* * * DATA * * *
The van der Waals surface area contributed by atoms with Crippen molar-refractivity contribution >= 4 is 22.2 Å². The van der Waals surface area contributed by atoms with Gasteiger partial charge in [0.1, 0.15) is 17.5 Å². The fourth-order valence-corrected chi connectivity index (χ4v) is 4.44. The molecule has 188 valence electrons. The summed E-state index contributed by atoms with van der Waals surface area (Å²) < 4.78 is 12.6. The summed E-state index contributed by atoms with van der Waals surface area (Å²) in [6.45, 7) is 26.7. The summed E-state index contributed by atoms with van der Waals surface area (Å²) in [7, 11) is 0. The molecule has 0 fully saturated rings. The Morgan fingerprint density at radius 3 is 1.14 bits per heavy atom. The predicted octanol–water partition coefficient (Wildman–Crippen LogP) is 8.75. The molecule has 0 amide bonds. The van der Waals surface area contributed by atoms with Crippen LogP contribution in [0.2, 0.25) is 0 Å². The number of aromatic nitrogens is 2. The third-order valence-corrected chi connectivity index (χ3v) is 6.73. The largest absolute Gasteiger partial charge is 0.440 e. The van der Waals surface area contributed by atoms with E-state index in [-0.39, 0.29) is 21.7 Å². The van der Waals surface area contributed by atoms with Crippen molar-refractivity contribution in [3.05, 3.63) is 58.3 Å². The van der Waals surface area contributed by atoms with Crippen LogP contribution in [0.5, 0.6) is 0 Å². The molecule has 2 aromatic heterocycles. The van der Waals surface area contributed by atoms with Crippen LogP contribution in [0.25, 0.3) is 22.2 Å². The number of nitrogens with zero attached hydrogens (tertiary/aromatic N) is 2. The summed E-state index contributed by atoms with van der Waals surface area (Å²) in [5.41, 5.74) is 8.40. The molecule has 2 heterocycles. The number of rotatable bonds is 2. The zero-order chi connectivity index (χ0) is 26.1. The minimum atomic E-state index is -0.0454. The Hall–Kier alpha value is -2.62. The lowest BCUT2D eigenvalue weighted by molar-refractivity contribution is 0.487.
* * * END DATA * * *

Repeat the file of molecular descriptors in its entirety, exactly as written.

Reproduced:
The van der Waals surface area contributed by atoms with Crippen molar-refractivity contribution >= 4 is 22.2 Å². The van der Waals surface area contributed by atoms with Gasteiger partial charge in [0.1, 0.15) is 17.5 Å². The fourth-order valence-corrected chi connectivity index (χ4v) is 4.44. The molecule has 188 valence electrons. The summed E-state index contributed by atoms with van der Waals surface area (Å²) < 4.78 is 12.6. The summed E-state index contributed by atoms with van der Waals surface area (Å²) in [6.45, 7) is 26.7. The summed E-state index contributed by atoms with van der Waals surface area (Å²) in [7, 11) is 0. The molecule has 0 fully saturated rings. The Morgan fingerprint density at radius 3 is 1.14 bits per heavy atom. The predicted octanol–water partition coefficient (Wildman–Crippen LogP) is 8.75. The molecule has 0 amide bonds. The van der Waals surface area contributed by atoms with Crippen LogP contribution in [0.2, 0.25) is 0 Å². The number of aromatic nitrogens is 2. The third-order valence-corrected chi connectivity index (χ3v) is 6.73. The largest absolute Gasteiger partial charge is 0.440 e. The van der Waals surface area contributed by atoms with E-state index in [-0.39, 0.29) is 21.7 Å². The van der Waals surface area contributed by atoms with Crippen molar-refractivity contribution in [3.05, 3.63) is 58.3 Å². The van der Waals surface area contributed by atoms with Crippen LogP contribution in [0.5, 0.6) is 0 Å². The molecule has 2 aromatic heterocycles. The van der Waals surface area contributed by atoms with Crippen LogP contribution in [0.25, 0.3) is 22.2 Å². The number of nitrogens with zero attached hydrogens (tertiary/aromatic N) is 2. The summed E-state index contributed by atoms with van der Waals surface area (Å²) in [5.41, 5.74) is 8.40. The molecule has 2 heterocycles. The number of rotatable bonds is 2. The zero-order chi connectivity index (χ0) is 26.1. The minimum atomic E-state index is -0.0454. The Hall–Kier alpha value is -2.62. The lowest BCUT2D eigenvalue weighted by molar-refractivity contribution is 0.487.